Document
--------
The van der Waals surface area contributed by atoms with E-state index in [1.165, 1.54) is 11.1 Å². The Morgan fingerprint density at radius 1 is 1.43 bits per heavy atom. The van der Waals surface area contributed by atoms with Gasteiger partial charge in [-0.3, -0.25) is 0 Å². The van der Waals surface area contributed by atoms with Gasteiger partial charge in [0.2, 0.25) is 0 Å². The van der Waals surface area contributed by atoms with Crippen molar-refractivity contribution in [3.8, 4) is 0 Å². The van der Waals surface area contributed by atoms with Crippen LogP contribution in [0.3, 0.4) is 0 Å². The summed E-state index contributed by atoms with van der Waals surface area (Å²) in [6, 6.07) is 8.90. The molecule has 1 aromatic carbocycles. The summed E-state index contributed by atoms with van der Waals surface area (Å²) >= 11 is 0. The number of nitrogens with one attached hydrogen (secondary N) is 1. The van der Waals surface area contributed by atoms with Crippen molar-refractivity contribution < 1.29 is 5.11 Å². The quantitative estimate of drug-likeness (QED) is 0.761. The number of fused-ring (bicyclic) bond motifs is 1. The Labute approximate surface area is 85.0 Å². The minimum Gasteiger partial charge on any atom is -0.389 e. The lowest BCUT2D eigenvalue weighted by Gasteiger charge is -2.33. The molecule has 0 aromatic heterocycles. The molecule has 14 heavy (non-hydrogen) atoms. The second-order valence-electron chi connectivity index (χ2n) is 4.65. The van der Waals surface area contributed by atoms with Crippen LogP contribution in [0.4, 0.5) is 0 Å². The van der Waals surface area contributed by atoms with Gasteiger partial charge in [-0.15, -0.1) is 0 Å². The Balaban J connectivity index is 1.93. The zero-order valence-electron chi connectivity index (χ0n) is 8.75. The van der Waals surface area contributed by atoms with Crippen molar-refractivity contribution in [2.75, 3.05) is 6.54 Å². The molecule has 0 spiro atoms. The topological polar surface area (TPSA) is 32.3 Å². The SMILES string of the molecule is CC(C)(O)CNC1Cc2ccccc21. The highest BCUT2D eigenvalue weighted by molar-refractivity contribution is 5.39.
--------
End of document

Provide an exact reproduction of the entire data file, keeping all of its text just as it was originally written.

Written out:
The van der Waals surface area contributed by atoms with E-state index in [1.165, 1.54) is 11.1 Å². The Morgan fingerprint density at radius 1 is 1.43 bits per heavy atom. The van der Waals surface area contributed by atoms with Gasteiger partial charge in [-0.3, -0.25) is 0 Å². The van der Waals surface area contributed by atoms with Gasteiger partial charge in [0.2, 0.25) is 0 Å². The van der Waals surface area contributed by atoms with Crippen molar-refractivity contribution in [3.8, 4) is 0 Å². The van der Waals surface area contributed by atoms with Crippen LogP contribution in [0.3, 0.4) is 0 Å². The summed E-state index contributed by atoms with van der Waals surface area (Å²) in [6, 6.07) is 8.90. The molecule has 1 aromatic carbocycles. The summed E-state index contributed by atoms with van der Waals surface area (Å²) >= 11 is 0. The number of nitrogens with one attached hydrogen (secondary N) is 1. The van der Waals surface area contributed by atoms with Crippen molar-refractivity contribution < 1.29 is 5.11 Å². The quantitative estimate of drug-likeness (QED) is 0.761. The number of fused-ring (bicyclic) bond motifs is 1. The Labute approximate surface area is 85.0 Å². The minimum Gasteiger partial charge on any atom is -0.389 e. The lowest BCUT2D eigenvalue weighted by Gasteiger charge is -2.33. The molecule has 0 aromatic heterocycles. The molecule has 14 heavy (non-hydrogen) atoms. The second-order valence-electron chi connectivity index (χ2n) is 4.65. The van der Waals surface area contributed by atoms with Crippen LogP contribution in [0.4, 0.5) is 0 Å². The van der Waals surface area contributed by atoms with Gasteiger partial charge in [-0.15, -0.1) is 0 Å². The Balaban J connectivity index is 1.93. The zero-order valence-electron chi connectivity index (χ0n) is 8.75. The van der Waals surface area contributed by atoms with Crippen molar-refractivity contribution in [2.75, 3.05) is 6.54 Å². The molecule has 0 spiro atoms. The topological polar surface area (TPSA) is 32.3 Å². The SMILES string of the molecule is CC(C)(O)CNC1Cc2ccccc21. The highest BCUT2D eigenvalue weighted by molar-refractivity contribution is 5.39.